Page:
Instead of expanding the conversation on Israel, J Street is reaching out to the consensus. This is the kind of political thinking that got Israel and its supporters in the United States to the impasse in which they are today. For the first time, I get the feeling that J Street has lost the desire to take a leading role in finding the way out of it.The other from Dahlia Scheindlin, calling J Street's position smart. Scheindlin sums up her argument by comparing J Street's position to those taken by the Israeli left:
Strategy counts. Over the last decade, the Israeli left has been right more often than it has been smart, to translate a Hebrew phrase. We are now suffering a profound loss of trust in Israeli society.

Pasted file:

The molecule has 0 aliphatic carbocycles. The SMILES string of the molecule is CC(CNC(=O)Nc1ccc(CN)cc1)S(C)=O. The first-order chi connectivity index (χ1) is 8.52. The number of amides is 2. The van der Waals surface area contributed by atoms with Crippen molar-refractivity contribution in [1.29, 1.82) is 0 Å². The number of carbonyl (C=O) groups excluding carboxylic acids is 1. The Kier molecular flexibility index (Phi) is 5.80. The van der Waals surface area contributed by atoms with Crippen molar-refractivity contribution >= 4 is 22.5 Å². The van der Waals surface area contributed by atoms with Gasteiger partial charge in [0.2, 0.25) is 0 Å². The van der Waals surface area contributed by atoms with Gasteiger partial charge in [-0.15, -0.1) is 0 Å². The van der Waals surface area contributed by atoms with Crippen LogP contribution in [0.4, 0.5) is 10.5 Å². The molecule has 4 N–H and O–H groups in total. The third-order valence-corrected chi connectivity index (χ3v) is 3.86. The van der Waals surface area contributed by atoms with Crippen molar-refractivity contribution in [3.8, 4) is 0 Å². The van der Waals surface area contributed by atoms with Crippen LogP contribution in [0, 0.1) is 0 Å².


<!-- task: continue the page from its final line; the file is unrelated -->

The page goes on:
My surveys repeatedly show that roughly half the Jewish population agrees with left-leaning views on the conflict, but only roughly 15% are willing to call themselves left. At present left-identified groups are busy fighting their way out of an image hole, instead of pushing their content.
Maybe J Street will avoid that trap. Maybe it’s we, the Israeli left, who have something to learn from them.